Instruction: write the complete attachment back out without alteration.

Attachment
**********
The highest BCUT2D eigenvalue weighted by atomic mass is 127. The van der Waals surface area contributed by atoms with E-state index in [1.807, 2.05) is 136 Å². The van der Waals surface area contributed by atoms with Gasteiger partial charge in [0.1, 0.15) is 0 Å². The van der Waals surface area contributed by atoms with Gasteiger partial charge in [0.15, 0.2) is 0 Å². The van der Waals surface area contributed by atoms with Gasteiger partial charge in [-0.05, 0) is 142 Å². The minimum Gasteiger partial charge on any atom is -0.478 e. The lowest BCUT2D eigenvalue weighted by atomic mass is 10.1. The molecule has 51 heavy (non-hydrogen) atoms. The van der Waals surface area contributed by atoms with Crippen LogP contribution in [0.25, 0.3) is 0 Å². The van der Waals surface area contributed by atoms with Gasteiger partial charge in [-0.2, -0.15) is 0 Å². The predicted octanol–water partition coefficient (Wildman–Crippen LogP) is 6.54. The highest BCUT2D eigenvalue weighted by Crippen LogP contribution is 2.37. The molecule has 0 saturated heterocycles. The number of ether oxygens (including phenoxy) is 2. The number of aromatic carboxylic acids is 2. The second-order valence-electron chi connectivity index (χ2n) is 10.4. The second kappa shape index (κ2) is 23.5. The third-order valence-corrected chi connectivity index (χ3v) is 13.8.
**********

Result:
The highest BCUT2D eigenvalue weighted by atomic mass is 127. The van der Waals surface area contributed by atoms with E-state index in [1.807, 2.05) is 136 Å². The van der Waals surface area contributed by atoms with Gasteiger partial charge in [0.1, 0.15) is 0 Å². The van der Waals surface area contributed by atoms with Gasteiger partial charge in [0.15, 0.2) is 0 Å². The van der Waals surface area contributed by atoms with Gasteiger partial charge in [-0.05, 0) is 142 Å². The minimum Gasteiger partial charge on any atom is -0.478 e. The lowest BCUT2D eigenvalue weighted by atomic mass is 10.1. The molecule has 51 heavy (non-hydrogen) atoms. The van der Waals surface area contributed by atoms with Crippen LogP contribution in [0.25, 0.3) is 0 Å². The van der Waals surface area contributed by atoms with Gasteiger partial charge in [-0.2, -0.15) is 0 Å². The predicted octanol–water partition coefficient (Wildman–Crippen LogP) is 6.54. The highest BCUT2D eigenvalue weighted by Crippen LogP contribution is 2.37. The molecule has 0 saturated heterocycles. The number of ether oxygens (including phenoxy) is 2. The number of aromatic carboxylic acids is 2. The second-order valence-electron chi connectivity index (χ2n) is 10.4. The second kappa shape index (κ2) is 23.5. The third-order valence-corrected chi connectivity index (χ3v) is 13.8.